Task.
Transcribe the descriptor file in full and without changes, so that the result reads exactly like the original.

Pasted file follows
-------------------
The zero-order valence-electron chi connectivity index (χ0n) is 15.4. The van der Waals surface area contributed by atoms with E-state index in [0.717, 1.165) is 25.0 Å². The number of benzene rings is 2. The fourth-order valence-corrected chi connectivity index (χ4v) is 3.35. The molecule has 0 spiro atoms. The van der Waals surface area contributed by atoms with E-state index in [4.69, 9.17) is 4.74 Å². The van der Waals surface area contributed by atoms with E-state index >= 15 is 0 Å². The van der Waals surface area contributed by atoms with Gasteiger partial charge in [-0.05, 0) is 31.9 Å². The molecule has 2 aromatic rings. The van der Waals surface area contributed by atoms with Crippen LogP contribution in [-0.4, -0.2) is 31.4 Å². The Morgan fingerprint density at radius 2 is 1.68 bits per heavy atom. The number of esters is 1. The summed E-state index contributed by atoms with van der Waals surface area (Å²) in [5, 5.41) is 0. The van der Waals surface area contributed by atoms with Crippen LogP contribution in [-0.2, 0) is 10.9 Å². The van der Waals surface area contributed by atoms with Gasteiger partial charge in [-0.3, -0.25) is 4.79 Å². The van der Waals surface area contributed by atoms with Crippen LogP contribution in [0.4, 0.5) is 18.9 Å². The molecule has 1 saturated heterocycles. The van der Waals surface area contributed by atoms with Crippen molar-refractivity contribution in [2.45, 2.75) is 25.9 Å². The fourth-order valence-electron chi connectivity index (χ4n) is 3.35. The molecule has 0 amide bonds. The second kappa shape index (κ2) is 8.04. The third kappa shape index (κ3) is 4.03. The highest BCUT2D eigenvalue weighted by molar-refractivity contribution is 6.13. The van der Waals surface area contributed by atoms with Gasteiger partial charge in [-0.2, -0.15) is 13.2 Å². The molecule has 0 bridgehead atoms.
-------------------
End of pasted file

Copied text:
The zero-order valence-electron chi connectivity index (χ0n) is 15.4. The van der Waals surface area contributed by atoms with E-state index in [0.717, 1.165) is 25.0 Å². The number of benzene rings is 2. The fourth-order valence-corrected chi connectivity index (χ4v) is 3.35. The molecule has 0 spiro atoms. The van der Waals surface area contributed by atoms with E-state index in [4.69, 9.17) is 4.74 Å². The van der Waals surface area contributed by atoms with E-state index >= 15 is 0 Å². The van der Waals surface area contributed by atoms with Gasteiger partial charge in [-0.05, 0) is 31.9 Å². The molecule has 2 aromatic rings. The van der Waals surface area contributed by atoms with Crippen LogP contribution in [-0.4, -0.2) is 31.4 Å². The Morgan fingerprint density at radius 2 is 1.68 bits per heavy atom. The number of esters is 1. The summed E-state index contributed by atoms with van der Waals surface area (Å²) in [5, 5.41) is 0. The van der Waals surface area contributed by atoms with Crippen LogP contribution in [-0.2, 0) is 10.9 Å². The van der Waals surface area contributed by atoms with Gasteiger partial charge in [-0.3, -0.25) is 4.79 Å². The van der Waals surface area contributed by atoms with Crippen LogP contribution in [0.4, 0.5) is 18.9 Å². The molecule has 1 saturated heterocycles. The van der Waals surface area contributed by atoms with Crippen molar-refractivity contribution in [2.45, 2.75) is 25.9 Å². The fourth-order valence-electron chi connectivity index (χ4n) is 3.35. The molecule has 0 amide bonds. The second kappa shape index (κ2) is 8.04. The third kappa shape index (κ3) is 4.03. The highest BCUT2D eigenvalue weighted by molar-refractivity contribution is 6.13. The van der Waals surface area contributed by atoms with Gasteiger partial charge in [-0.2, -0.15) is 13.2 Å². The molecule has 0 bridgehead atoms.